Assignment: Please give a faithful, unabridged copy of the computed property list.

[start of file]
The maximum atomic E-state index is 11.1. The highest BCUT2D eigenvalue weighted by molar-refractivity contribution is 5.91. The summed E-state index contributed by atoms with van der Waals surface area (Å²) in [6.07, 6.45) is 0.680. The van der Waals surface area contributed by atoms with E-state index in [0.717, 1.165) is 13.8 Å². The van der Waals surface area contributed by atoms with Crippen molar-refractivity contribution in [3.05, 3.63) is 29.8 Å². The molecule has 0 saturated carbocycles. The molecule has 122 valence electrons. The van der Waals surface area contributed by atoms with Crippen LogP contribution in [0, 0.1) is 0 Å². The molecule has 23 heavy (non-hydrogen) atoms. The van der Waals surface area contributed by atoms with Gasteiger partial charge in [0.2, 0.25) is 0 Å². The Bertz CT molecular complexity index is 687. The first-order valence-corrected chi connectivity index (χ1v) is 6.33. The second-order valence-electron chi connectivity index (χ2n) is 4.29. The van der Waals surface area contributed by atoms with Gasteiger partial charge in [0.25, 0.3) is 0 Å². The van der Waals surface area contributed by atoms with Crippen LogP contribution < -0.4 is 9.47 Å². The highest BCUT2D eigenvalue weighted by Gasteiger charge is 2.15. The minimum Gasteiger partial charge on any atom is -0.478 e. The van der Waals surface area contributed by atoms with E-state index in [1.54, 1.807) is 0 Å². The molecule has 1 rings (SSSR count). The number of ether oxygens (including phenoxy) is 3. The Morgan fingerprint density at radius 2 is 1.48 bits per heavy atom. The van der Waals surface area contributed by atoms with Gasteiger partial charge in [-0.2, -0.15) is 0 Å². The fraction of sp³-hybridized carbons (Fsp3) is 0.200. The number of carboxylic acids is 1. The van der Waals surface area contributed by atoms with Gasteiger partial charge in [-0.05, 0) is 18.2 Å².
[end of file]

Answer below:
The maximum atomic E-state index is 11.1. The highest BCUT2D eigenvalue weighted by molar-refractivity contribution is 5.91. The summed E-state index contributed by atoms with van der Waals surface area (Å²) in [6.07, 6.45) is 0.680. The van der Waals surface area contributed by atoms with E-state index in [0.717, 1.165) is 13.8 Å². The van der Waals surface area contributed by atoms with Crippen molar-refractivity contribution in [3.05, 3.63) is 29.8 Å². The molecule has 0 saturated carbocycles. The molecule has 122 valence electrons. The van der Waals surface area contributed by atoms with Crippen LogP contribution in [0, 0.1) is 0 Å². The molecule has 23 heavy (non-hydrogen) atoms. The van der Waals surface area contributed by atoms with Gasteiger partial charge in [0.2, 0.25) is 0 Å². The Bertz CT molecular complexity index is 687. The first-order valence-corrected chi connectivity index (χ1v) is 6.33. The second-order valence-electron chi connectivity index (χ2n) is 4.29. The van der Waals surface area contributed by atoms with Gasteiger partial charge in [0.25, 0.3) is 0 Å². The van der Waals surface area contributed by atoms with Crippen LogP contribution < -0.4 is 9.47 Å². The highest BCUT2D eigenvalue weighted by Gasteiger charge is 2.15. The minimum Gasteiger partial charge on any atom is -0.478 e. The van der Waals surface area contributed by atoms with E-state index in [1.54, 1.807) is 0 Å². The molecule has 1 rings (SSSR count). The number of ether oxygens (including phenoxy) is 3. The Morgan fingerprint density at radius 2 is 1.48 bits per heavy atom. The van der Waals surface area contributed by atoms with Gasteiger partial charge in [-0.2, -0.15) is 0 Å². The fraction of sp³-hybridized carbons (Fsp3) is 0.200. The number of carboxylic acids is 1. The van der Waals surface area contributed by atoms with Gasteiger partial charge in [-0.05, 0) is 18.2 Å².